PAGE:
Shivranjani Rajye On Being A Princess With A Mission
Who does not dream of being a princess at least once in their lifetime? Imagine what happens when one, by virtue of their royal legacy, is born a princess. And while Rajasthan is filled with these royal families, we are talking about the royal family of Jodhpur and their one and only princess Shivranjani Rajye. Though word has it that the princess does not accommodate media attention, over the phone, Shivranjani sounds confident and not a wee bit media-shy. She talks softly and comfortably.
This is the time of the year when Jodhpur gets ready to host its most soulful and unique music festival and Shivranjani is responsible for its success through the years. The festival is called WORLD SACRED SPIRIT FESTIVAL – Jodhpur 2017. The very popular Mehrangarh Fort and the Ahhichatragarh Fort in Nagaur open their doors to an extraordinary sacred and historical musical journey. This year, the festival completes a decade. It brings out the sacred traditions from the Orient, the East and Africa, with an impressive line-up of artists in a stunning royal setting.
Talking to SheThePeople.TV about this festival, she said, “About 20 years ago, we got a grant to restore the property in Nagaur and the project started. The Ahhichatragarh Fort got restored and got a Unesco award and after that there was a need for people to come here and see its beauty, because so much work and effort was put into it. And there is also a Nagauri baba’s shrine in Nagaur which is second only to Ajmer Sharif, so I thought the Sufi connect was already there.”
“My family has a history of strong heritage, so we are in touch with the tradition and culture. But generally our work and everything that the family does is definitely grounded in reality”
And then to get people to come, stay and see the heritage conservation work and also traditional music is why we started the festival, recalled Shivranjani about how the fest idea originated.
Personally, Shivranjani loves music and she loves bringing the festival together. “I feel inspired, I love it. Of course, it gets a bit stressful making sure that the several different music tastes come together to cater to different people. It is about keeping the people happy but also keeping the integrity of the place and the music.”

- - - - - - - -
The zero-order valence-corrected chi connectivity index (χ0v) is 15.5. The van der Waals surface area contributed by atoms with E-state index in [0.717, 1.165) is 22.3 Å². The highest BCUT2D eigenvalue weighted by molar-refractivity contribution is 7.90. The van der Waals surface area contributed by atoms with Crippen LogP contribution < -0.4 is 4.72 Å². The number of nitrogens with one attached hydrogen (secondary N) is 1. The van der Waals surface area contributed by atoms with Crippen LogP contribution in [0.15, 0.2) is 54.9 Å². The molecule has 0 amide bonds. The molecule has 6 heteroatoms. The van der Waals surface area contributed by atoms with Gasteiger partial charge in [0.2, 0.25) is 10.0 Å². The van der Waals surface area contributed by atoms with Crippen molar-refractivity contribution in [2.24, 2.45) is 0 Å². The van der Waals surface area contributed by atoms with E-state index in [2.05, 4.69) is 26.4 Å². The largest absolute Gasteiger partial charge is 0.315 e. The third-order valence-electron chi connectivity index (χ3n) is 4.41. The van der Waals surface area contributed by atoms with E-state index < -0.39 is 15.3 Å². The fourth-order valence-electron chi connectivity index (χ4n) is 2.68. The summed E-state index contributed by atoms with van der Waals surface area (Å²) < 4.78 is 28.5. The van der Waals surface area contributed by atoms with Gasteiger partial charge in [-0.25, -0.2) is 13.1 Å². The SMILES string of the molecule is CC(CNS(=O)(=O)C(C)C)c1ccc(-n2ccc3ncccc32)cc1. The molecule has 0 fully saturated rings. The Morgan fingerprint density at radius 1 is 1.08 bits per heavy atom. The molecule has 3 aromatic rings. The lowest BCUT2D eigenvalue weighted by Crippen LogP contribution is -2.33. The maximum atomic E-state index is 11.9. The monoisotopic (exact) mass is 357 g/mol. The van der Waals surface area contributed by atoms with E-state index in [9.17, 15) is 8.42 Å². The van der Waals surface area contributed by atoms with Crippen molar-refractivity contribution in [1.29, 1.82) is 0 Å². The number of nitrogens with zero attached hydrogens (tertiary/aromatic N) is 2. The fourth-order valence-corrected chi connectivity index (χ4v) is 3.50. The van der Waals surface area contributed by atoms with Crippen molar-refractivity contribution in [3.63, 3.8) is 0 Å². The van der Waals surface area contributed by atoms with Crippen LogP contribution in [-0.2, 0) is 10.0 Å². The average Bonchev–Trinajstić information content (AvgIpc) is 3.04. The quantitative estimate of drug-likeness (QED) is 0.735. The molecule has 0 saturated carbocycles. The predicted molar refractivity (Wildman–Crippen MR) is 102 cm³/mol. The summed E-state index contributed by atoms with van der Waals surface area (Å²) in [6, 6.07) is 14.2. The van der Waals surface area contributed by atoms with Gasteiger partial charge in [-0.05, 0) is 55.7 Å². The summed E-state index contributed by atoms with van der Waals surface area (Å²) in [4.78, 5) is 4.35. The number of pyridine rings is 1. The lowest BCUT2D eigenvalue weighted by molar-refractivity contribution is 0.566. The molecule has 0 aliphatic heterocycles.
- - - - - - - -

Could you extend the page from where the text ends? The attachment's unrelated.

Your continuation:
For the dutiful princess, who takes care not just of the music festival but also the business of the heritage property, it is the local Rajasthani music of Manganniyars and Langas that give her the goosebumps. She recalled that when the local artists perform these forms of music with international artists, it is her most favourite performance.
But despite having so much interest in music, Shivranjani is not interested in playing any instrument herself. In her words, she is “tone-deaf” when it comes to playing anything.
Being a princess and living in a palace, we as commoners believe that the rich and royal are seldom aware of the ground realities. But Shivranjani is not one of those and stays connected to her roots and the village very closely. “I am very much in touch with the ground realities. My family has a history of strong heritage, so we are in touch with the tradition and culture. But generally our work and everything that the family does is definitely grounded in reality.”
Jodhpur women are extremely strong and very much into their tradition and culture, says Shivranjani about the women of her own city
She tells us that she goes around in Jodhpur all the time and her life is not sheltered and protected in any way. In fact, she is the one who takes care of the entire business under her father. Her younger brother, Shivraj Singh, had met with an accident a few years ago and slipped into coma. He is much better now and will be the next heir to the throne and the entire property. “Work-wise everyone divides the work between the siblings but the inheritance goes to the male heir,” said Shivranjani matter-of-factly.
Being in a leadership role, she feels that there is no dearth of inspiring and creative women. “Women are choosing different work today. I think our perception has to change in what leadership is. Is it climbing the corporate ladder or is it the village woman coming out of her house and working in different roles? There is gender bias but there is a leadership perception that has to change too.”
Talking about the women of Jodhpur, she thinks that Jodhpur women are extremely strong and very much into their tradition and culture. “Most of them are working, whether it’s the women of village or of city. Everyone is doing something and they inspire me too.”
For Shivranjani, being a princess is a happy responsibility. She is very well aware of the strong cultural heritage and she feels that it is her duty to contribute towards the growth of the city and the legacy.